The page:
The end of this year will mark three years since The Walt Disney Company and Lucasfilm have released a Star Wars franchise movie. Granted the pandemic caused widespread disruption with movie theater releases, and Lucasfilm has been putting out consistent streaming content, but the era of Star Wars moviemaking is at a standstill.
Or so it seemed.
Lucasfilm’s reputation for movies in the Star Wars franchise took a blow in the latter half of the last decade. Signs were promising when The Walt Disney Company’s first film set in the galaxy far, far away brought in Rey (Daisy Ridley), Finn (John Boyega), Poe Dameron (Oscar Isaac), and Kylo Ren (Adam Driver) with Star Wars: Episode VII — The Force Awakens (2015). But, after Rian Johnson’s divisive Star Wars: Episode VIII — The Last Jedi (2017), and JJ Abrams’s equally polarizing Star Wars: Episode IX — The Rise of Skywalker (2019), fans lost confidence in the franchise, and its ability to deliver good storytelling — even with the return of legacy actors like Mark Hamill (Luke Skywalker), Harrison Ford (Han Solo), and Carrie Fisher (General Leia Organa).
That all changed when Jon Favreau and Dave Filoni debuted Lucasfilm’s television slate with The Mandalorian, and over the last three years, Star Wars has slowly been rebuilt with projects like The Bad Batch, The Book of Boba Fett, and the recently launched, Obi-Wan Kenobi. The latter sees the return of Ewan McGregor (Obi-Wan Kenobi) and Hayden Christensen (Anakin Skywalker/Darth Vader), prior to the character’s climactic duel aboard the Death Star.
While Star Wars television continues to dominate Lucasfilm’s slate of projects, studio President Kathleen Kennedy has finally given more robust answers surrounding the future of the franchise’s big-screen return. In a discussion at Star Wars Celebration, George Lucas’s successor spoke about the reported Taika Waititi Star Wars movie, among others (via Total Film and ComicBook):
“Kennedy said the untitled movie from the Thor: Love and Thunder director, [Taika Waititi], is targeting a “late 2023″ release. Star Wars: Rogue Squadron, which Kennedy says has been pushed aside at Lucasfilm as director Patty Jenkins continues to develop the script about the new generation of starfighter pilots, previously landed on the December 22, 2023 release date.”
Kennedy clarified that Waititi’s untitled Star Wars movie was not aiming for 2023, but “late 2023”. This surely poses questions around the future of Jenkins’ Rogue Squadron blockbuster, which is currently boasting a December 2023 release. And while Luke Skywalker is seemingly hanging around in the small screen ventures, notably the colloquially-coined “Mando-Verse”, Kennedy referenced the overarching saga in which the franchise is anchored. She said:
“As we leave the [Skywalker] saga, we have all this great, exciting work happening on the television side that informs so much about where we’re going. We want to be very intentional about that.”
It is not the first time Kennedy has referenced moving away from the Skywalker Saga, and her comments at Star Wars Celebration prove the studio is doubling down on this decision.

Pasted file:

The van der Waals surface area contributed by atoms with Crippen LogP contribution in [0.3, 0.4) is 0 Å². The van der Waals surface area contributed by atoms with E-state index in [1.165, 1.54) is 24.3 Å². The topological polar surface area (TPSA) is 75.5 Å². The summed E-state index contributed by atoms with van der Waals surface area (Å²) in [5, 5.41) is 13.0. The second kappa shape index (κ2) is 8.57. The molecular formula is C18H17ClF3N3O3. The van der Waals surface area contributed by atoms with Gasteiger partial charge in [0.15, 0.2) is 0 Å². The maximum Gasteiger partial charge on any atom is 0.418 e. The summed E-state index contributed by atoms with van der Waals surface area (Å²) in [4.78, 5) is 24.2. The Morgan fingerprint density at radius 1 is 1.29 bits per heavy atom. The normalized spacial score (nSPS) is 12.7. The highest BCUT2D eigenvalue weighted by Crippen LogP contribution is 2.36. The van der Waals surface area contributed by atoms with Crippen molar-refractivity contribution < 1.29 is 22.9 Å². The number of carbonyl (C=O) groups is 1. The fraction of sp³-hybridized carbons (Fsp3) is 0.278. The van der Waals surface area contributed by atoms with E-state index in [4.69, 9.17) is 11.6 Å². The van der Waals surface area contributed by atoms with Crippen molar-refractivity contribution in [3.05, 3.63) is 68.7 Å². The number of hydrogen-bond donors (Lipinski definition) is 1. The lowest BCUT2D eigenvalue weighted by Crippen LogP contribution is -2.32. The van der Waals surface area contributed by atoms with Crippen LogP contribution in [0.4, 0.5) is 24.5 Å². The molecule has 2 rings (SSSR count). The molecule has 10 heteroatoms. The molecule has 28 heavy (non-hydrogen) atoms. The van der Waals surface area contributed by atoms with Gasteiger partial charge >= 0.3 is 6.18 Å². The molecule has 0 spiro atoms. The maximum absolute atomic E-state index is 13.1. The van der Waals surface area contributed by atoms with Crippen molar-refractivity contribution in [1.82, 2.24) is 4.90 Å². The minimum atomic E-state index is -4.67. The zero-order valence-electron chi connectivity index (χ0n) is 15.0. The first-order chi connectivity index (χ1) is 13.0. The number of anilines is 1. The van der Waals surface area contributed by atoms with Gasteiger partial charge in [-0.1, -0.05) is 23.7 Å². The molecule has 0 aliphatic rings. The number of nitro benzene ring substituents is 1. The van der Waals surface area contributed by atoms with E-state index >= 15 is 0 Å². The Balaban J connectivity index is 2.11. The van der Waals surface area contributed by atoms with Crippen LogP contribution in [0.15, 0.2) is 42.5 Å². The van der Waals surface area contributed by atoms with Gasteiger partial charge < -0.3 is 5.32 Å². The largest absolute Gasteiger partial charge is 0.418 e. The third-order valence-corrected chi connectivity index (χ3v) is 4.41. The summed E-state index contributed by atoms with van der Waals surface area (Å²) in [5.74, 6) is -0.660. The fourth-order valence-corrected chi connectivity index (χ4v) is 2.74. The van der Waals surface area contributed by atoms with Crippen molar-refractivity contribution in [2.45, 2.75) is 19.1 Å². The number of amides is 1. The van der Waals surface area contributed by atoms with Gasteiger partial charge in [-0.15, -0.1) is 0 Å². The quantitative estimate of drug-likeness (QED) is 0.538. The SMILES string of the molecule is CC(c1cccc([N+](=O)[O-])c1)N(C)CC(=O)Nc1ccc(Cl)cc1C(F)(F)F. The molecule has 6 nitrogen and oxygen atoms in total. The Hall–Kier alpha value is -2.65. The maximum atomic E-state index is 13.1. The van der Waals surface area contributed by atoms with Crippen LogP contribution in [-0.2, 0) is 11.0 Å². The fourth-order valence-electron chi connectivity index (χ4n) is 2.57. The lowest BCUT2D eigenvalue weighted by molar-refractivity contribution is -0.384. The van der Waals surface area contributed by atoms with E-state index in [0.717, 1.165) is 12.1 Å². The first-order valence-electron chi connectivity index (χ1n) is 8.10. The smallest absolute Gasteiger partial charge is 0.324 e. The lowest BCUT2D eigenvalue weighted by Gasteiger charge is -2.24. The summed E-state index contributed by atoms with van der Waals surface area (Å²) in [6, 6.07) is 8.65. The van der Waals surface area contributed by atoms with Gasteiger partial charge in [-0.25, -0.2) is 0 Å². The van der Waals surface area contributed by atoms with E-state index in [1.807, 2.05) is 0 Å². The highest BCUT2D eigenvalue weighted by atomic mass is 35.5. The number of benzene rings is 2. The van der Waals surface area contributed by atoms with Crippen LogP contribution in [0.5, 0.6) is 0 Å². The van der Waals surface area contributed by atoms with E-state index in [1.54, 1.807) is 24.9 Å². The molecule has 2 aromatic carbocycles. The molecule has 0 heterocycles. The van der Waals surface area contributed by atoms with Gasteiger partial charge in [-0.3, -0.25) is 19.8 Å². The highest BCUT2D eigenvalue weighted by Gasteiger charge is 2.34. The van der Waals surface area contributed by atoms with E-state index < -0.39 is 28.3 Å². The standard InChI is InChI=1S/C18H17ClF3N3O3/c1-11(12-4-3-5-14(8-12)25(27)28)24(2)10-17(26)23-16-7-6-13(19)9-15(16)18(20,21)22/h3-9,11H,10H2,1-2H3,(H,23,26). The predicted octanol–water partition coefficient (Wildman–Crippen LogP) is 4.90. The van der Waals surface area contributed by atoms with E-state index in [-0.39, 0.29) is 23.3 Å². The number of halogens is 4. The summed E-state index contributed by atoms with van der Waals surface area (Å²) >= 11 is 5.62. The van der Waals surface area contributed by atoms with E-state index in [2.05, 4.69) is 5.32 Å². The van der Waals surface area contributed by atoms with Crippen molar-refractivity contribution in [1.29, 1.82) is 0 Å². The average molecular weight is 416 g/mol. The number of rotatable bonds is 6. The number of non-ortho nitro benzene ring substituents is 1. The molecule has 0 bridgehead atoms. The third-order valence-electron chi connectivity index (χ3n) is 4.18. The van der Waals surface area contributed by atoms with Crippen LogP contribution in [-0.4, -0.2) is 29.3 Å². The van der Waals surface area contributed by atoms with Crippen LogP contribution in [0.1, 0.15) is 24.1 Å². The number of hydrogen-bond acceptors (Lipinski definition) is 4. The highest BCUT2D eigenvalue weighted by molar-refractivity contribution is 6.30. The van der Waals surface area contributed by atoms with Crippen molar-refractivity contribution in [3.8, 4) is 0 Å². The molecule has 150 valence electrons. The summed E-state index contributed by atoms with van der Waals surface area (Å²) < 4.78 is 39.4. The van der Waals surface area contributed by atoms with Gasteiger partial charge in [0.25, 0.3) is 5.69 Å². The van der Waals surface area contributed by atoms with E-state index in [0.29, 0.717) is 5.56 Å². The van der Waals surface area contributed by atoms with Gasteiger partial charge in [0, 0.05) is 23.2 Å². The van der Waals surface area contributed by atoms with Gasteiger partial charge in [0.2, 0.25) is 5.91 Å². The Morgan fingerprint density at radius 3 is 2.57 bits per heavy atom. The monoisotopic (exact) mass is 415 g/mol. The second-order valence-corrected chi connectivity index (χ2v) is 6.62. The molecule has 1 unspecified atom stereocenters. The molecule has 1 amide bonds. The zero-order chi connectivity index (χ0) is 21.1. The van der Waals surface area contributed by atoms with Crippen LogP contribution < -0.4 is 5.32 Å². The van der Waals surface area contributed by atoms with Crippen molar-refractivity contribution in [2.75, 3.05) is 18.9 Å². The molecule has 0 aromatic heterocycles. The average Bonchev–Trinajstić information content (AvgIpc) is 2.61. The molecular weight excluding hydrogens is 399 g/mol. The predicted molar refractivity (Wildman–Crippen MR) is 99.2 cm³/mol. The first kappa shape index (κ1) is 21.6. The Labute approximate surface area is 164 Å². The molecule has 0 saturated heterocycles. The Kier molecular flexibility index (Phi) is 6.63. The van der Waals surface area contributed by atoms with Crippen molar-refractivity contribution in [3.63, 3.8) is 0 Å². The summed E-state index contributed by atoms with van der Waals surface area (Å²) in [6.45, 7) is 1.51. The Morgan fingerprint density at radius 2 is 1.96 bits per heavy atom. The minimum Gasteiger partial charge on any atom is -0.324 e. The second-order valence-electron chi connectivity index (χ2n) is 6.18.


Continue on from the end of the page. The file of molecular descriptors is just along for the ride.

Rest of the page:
It’s clear that Star Wars is deeply rooted in nostalgia and franchise history. Legacy characters and events are consistently brought into new projects, and despite the feeling of interconnectivity, the continuous stream of cameos and fan expectations can sometimes deliver a stale finished project. In Kennedy’s statements on leaving the Skywalker Saga behind, it may mean that the forthcoming blockbusters, whatever they may be, can lead the Star Wars universe in new directions.
“We have great talent that we’re working with — people who care so deeply about what the next iteration of Star Wars is and about getting people back into movie theaters, so we can really come out with a bang. That’s important to us.”
Kennedy’s comments are quite surprising here. When reading between the lines, the President is seemingly nodding at the critical and commercial failure of the last Star Wars movie in theaters. The industry has seen a big uplift in audiences with movies like Spider-Man: No Way Home (2021), The Batman (2022), Doctor Strange in the Multiverse of Madness (2022), and Top Gun: Maverick (2022) — movies with definite crossover viewership — so the desire to get people into theaters with a film that delivers feels more like a personal quest, and one for Lucasfilm, than something for the industry as a whole.
More comments on Star Wars‘ future in movie theaters came in a different interview. Speaking to ComicBook, the Lucasfilm President revealed her desire for these “intentional” television shows and the direction they may lead, ending with an optimistic message:
“We’re building on theatrical right now, developing scripts […] We’ve got a couple of directors that we’ll announce shortly and you can expect to see Star Wars in movie theaters very soon.”
The Star Wars story continues. A new saga is coming…
What do you think about Kennedy’s comments on upcoming Star Wars movies? Let us know in the comments down below!